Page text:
The seafarer’s meeting had made Prally tired. “I’ve got good news, Captain Prally,” the annoying chief engineer said. “We’ve acquired enough gold to repair the ship.”
Prally lowered his head and gave the engineer a sharp look over his glasses. “I do not wish to repair the ship,” he said slowly. The engineer’s jaw dropped.. “I want to build a massive submarine network instead,” he announced. “I will call it ‘Submarine Express’!” he hissed.
The chief engineer had no choice but to get to work, leaving it to the kitchen to deal with Prally.
Scene 7: The other fleet
Rolly rested his eyes on the lion he had painted on his boat to make it more fun. It barely cheered him up. He was tired of sailing with the Resistance Naval Fleet, as the smallest captain in the crowd.
As Rolly began humming his favourite song (“Gold, gold, gold and boats, gently down the stream”), he made a mental list of all the things he missed about being on Prally’s ship. 1. The gold. 2. The free brianis. 3. The attention from by-passers in smaller boats. Oh sweet lord, did he miss the attention! He had to do something. “See me, love me!” he screamed.
Savvy, who had been busy blowing kisses to his own reflection in the mirror, raised his arms to the sky and let out a war cry. “I’m the king of the world!” he shouted.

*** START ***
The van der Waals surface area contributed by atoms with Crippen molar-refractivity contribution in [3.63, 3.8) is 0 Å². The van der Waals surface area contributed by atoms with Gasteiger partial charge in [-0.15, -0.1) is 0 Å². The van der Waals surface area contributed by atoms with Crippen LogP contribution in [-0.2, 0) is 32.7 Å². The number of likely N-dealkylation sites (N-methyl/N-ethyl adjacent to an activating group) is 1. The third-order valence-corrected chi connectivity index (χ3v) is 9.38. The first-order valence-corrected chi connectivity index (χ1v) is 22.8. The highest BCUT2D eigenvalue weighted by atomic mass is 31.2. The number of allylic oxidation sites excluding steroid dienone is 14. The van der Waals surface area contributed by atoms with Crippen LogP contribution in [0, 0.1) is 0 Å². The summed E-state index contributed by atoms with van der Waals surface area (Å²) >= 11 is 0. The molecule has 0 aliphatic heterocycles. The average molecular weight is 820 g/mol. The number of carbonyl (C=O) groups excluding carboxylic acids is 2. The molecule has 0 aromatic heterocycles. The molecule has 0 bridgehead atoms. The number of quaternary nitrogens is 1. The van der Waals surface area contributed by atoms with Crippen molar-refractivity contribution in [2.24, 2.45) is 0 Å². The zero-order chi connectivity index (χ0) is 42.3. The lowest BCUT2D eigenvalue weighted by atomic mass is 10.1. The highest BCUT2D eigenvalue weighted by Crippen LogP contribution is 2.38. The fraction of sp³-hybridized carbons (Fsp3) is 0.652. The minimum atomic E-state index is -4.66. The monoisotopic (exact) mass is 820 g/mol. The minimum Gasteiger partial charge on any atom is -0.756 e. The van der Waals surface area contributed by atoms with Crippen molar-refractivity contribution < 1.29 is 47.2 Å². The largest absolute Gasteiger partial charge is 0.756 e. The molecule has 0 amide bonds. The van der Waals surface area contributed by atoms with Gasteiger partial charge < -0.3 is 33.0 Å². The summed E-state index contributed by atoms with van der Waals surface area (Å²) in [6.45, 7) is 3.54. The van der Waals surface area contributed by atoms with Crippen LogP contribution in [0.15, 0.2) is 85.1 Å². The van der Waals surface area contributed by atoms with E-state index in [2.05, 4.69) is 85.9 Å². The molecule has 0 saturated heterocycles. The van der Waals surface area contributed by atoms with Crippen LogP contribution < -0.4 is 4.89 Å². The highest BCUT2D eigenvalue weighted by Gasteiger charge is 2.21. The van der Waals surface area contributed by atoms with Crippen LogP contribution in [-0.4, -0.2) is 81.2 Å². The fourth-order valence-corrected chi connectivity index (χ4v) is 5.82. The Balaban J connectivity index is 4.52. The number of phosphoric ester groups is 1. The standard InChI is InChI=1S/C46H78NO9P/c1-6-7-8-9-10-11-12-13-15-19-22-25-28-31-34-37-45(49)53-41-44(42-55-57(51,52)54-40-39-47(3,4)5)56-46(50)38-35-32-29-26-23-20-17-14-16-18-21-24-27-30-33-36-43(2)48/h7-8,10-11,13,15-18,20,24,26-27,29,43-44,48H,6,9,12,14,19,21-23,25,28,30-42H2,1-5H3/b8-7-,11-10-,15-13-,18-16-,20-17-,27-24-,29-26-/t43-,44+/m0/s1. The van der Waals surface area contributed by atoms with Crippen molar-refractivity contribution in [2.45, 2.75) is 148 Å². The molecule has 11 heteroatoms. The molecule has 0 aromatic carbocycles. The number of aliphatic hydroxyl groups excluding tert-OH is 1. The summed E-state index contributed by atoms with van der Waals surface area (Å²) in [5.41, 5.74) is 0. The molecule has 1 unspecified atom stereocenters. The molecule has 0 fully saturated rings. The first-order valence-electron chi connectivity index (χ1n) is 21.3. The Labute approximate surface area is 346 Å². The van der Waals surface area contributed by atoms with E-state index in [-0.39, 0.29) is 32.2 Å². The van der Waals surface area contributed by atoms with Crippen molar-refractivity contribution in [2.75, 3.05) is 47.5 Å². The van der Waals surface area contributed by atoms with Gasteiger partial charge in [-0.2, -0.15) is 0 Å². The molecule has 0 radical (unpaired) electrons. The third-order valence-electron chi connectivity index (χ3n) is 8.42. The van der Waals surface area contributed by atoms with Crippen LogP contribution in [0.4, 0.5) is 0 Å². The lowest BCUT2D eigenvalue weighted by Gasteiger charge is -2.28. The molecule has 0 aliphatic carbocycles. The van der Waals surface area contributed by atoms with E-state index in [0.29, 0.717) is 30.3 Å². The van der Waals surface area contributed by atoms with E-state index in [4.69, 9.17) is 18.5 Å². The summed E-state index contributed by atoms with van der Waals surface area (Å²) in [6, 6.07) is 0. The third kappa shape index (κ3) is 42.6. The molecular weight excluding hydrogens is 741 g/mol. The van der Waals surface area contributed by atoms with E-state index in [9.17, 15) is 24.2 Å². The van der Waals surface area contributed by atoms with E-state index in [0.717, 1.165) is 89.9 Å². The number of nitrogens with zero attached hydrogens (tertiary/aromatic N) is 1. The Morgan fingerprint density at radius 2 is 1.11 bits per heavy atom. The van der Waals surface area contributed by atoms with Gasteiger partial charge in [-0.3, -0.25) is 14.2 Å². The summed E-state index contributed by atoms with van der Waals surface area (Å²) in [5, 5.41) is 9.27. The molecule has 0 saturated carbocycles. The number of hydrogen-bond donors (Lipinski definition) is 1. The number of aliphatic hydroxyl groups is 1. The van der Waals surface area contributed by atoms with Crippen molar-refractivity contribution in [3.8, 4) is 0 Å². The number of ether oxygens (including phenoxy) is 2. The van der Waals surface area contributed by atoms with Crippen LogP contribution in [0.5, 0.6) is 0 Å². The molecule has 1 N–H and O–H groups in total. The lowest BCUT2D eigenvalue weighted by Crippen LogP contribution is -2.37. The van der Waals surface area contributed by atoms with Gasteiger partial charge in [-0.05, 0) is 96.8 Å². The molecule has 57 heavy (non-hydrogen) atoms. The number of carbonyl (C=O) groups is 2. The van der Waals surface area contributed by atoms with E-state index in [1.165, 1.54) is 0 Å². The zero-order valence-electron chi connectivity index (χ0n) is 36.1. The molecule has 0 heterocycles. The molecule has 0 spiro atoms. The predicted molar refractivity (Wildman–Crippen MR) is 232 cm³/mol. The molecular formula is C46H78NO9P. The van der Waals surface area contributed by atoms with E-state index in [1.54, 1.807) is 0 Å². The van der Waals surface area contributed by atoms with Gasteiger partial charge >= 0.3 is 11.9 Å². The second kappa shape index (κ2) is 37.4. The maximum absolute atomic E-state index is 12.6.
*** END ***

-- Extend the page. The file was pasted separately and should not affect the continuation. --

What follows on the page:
On board all the Resistance ships, sailors were running around like headless chickens, wondering where to go. “Are we not sailing together anymore as a fleet?” one brave soul asked Tall Bolanger, one of the captains. The captain shook his head. That was final.
Scene 8: Yerry and Zoug Ader
Everyone was talking about Rolly’s new tantrum. Everyone except Yerry, the officer in charge of fairness onboard.
Yerry was standing in line for the breakfast buffet when he suddenly burst out, “I won! I won!”. “I wasn’t actually competing with you, mate,” the sailor replied, his eyebrows raised. “What difference does that make? I still won,” Yerry insisted.
The sailor delivered one of the standard fake smiles that Yerry had gotten used to. Oh, whatever. Today, Yerry had more important things to worry about than what the crew thought of him. He walked over to the satellite phone to call Zoug Ader, his latest human toy.
“Zoug, Zoug, Did I win?” he mumbled almost to himself.
Scene 9: Heartbreak Hotel
A few hours later, Yerry got his answer – he had lost. The News Ship blew the lid off his scheme, telling the whole sea community about the artificial iceberg. The new bulletin was so loud that he could hear every word from inside his cabin. Oh, how badly Yerry wished that Anroy had sunk that ship years ago! The gentle sound of tapping on his wooden door made the ghosts inside Yerry’s tormented brain lower their voices for a moment. “Come in,” he said with a cheerfulness that he didn’t feel. Oh, no. It was Captain Prally. Yerry groaned inwardly. If the – albeit accidental – captain who went by the moniker “little clownfish” was here now, in his cabin, that could only mean one thing. He swallowed, hard. “It gives me no pleasure whatsoever having to do this, Yerry – I love a good game as much as you do – but I’m going to have to throw you overboard,” Prally said somberly.
The now former officer in charge of fairness just nodded, accepting defeat. “Yerry, mate, why didn’t you just cover-up your scheme a little bit better, like daddy and I do?” he asked, almost as an afterthought.